What do you tell me about the world cup?

I do not care for football (soccer). So what do you do in order not to be totally alienated from the surrounding conversations in a world cup year?  More so when the cup is happening in your home country?

To me it involves running some R script to assess the chances for each team and who will be playing where.  It all began as an exercise to show the economics intern how to build a Monte Carlo simulation in the R software environment for statistical computing and graphics.

The script has two main parts: (i) the probability of victory for each team pairing, let’s say Brazil and Germany; (ii) using those probabilities, run simulated world cups, game by game, randomly drawing winners and moving on to the next game according to the previous random results.

I ran one million of those simulated world cups. That’s most likely well above what’s needed for many statistically significant uses. But this is not a computation intensive task and runs in not much time.

The simulation of games is quite neat and gives interesting results. For instance, if you run a batch where there’s only one favorite team and all the others have the same chances in head to head matches, those teams that cross the favorite’s path to victory are penalized and end up with the worst chances of winning the cup.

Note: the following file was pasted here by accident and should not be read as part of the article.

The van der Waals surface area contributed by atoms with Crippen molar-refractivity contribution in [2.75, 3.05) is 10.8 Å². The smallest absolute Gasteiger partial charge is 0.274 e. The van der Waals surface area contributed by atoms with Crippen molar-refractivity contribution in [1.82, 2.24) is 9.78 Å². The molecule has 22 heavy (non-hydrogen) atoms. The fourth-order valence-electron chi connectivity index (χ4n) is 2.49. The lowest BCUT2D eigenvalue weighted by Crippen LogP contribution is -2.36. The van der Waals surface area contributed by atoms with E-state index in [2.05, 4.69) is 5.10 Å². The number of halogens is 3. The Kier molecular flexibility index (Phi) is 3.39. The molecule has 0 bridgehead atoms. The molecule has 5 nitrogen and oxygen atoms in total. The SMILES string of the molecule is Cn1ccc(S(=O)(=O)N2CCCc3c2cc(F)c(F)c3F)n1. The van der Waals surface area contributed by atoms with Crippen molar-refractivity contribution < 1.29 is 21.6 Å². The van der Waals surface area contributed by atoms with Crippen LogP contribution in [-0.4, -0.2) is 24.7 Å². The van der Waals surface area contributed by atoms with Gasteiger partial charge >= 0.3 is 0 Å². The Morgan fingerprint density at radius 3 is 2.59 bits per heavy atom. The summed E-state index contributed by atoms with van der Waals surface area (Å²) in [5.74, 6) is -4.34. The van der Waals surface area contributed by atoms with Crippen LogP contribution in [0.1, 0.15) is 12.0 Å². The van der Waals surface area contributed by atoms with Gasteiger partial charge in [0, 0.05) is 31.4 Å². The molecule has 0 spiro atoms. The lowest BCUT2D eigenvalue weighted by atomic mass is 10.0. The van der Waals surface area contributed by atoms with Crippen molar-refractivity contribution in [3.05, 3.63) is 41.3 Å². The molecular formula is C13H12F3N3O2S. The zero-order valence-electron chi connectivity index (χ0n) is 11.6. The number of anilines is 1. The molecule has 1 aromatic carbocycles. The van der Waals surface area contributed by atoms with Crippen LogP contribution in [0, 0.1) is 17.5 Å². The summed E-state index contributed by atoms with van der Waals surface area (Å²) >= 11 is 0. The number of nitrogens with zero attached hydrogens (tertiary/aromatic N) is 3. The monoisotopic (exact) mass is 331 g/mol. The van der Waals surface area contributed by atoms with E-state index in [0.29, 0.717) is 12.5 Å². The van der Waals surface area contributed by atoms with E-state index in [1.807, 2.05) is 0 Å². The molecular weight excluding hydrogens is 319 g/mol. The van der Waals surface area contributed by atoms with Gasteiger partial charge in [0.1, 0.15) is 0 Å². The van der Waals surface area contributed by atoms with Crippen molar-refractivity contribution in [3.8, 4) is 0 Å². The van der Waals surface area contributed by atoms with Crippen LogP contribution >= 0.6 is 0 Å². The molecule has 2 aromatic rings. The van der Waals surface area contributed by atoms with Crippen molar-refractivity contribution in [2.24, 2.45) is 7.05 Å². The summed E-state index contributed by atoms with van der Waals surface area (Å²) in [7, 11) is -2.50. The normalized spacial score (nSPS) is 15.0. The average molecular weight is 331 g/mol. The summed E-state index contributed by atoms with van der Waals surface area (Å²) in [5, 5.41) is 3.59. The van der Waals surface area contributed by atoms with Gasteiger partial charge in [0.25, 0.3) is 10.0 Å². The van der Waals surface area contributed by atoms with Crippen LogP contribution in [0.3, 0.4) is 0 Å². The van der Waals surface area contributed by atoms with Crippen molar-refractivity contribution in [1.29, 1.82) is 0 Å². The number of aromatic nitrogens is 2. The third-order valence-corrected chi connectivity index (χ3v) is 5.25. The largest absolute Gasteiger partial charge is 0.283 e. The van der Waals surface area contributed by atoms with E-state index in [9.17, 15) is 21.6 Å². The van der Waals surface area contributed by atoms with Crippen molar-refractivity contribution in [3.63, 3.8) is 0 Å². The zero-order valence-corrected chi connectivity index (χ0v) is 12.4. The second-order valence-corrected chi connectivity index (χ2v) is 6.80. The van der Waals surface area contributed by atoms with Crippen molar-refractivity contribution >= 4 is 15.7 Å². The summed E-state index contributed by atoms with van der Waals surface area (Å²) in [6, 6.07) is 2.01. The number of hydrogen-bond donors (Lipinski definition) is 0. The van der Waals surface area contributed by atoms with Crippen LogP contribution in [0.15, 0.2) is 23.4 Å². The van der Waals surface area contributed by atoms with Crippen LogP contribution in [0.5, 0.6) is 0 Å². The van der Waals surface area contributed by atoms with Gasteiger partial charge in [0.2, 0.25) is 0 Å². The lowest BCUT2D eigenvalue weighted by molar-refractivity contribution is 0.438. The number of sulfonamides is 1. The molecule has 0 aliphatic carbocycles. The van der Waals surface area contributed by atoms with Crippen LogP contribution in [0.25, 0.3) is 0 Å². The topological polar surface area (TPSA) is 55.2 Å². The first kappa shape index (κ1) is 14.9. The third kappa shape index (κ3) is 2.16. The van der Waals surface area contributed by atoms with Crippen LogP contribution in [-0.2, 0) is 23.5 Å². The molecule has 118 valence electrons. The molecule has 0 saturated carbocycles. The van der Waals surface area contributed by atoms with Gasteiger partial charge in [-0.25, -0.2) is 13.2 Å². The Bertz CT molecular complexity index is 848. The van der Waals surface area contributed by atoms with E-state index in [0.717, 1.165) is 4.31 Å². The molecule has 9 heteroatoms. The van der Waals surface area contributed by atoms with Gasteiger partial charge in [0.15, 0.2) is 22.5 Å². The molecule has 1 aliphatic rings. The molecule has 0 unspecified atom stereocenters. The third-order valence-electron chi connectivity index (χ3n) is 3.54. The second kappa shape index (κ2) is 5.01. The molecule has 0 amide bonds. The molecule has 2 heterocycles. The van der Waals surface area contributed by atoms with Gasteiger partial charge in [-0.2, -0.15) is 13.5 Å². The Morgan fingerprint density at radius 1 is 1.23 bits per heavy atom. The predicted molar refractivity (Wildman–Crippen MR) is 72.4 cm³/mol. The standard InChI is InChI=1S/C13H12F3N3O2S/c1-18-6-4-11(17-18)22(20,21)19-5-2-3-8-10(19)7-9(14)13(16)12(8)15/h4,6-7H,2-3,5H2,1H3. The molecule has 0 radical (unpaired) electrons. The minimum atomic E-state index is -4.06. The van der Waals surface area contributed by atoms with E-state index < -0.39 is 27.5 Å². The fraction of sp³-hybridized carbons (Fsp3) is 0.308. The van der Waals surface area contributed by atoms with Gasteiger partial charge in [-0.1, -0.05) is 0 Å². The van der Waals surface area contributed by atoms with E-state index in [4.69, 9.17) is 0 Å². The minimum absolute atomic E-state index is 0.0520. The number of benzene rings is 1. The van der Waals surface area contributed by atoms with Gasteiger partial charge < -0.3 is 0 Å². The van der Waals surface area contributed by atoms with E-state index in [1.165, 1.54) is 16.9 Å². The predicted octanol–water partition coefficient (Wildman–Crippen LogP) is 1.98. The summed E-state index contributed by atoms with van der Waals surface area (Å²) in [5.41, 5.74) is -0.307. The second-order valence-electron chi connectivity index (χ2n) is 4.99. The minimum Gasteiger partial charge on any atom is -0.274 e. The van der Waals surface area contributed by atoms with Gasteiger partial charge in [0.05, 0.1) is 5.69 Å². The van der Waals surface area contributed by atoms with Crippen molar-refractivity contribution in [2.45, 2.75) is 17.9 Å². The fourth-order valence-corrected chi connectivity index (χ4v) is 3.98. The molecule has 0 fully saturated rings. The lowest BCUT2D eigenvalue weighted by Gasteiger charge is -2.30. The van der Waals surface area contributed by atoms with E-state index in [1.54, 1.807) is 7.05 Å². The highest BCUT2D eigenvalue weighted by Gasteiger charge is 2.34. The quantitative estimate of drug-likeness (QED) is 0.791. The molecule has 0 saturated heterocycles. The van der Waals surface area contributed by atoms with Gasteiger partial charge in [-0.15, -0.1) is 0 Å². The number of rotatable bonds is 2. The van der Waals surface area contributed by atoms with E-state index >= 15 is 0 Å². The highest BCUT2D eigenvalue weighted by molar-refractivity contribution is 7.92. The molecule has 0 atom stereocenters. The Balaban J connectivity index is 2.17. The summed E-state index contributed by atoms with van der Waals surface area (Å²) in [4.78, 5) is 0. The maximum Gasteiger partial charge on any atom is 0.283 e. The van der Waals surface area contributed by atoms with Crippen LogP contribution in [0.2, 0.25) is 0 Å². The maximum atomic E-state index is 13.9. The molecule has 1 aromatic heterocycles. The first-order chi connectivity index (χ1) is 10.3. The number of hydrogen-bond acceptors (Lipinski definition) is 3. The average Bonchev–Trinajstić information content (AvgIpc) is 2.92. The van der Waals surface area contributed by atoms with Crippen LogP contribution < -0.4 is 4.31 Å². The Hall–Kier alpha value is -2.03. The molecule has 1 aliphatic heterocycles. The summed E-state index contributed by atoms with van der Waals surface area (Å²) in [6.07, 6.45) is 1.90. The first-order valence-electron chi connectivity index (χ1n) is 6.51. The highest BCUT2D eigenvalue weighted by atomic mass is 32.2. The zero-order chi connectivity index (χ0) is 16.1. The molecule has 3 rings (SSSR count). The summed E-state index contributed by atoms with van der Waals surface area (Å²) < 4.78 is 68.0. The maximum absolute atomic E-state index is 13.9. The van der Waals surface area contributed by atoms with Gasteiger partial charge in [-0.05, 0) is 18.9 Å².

The other neat thing of the simulation is that you can have game-by-game odds, not only of who wins but also who will probably play each match. Of course, this comes from the fact that a game’s players are the winners of matches from the previous round. So, if you have a ticket for a game of the quarterfinals you can check what is the match that you will probably watch.

The other part of the script requires figuring out probabilities for each match. And here is where things are less solid in this exercise and where there is most room for improvement. Nonetheless, we still can say that end results are at least plausible, as we will see.

These probabilities are based on a list of points earned by each country in world cups. For each match, the probability of victory for a team is its share of points in the sum of points for the two teams in that particular match. So for a Brazil X France, Brazil had 216 points, France has 86 points, so Brazil’s chances are {216}\div{(216+86)} or 72%. Of course there are some much more complex and better models. Notice that no attempt is made to model the possibility of ties.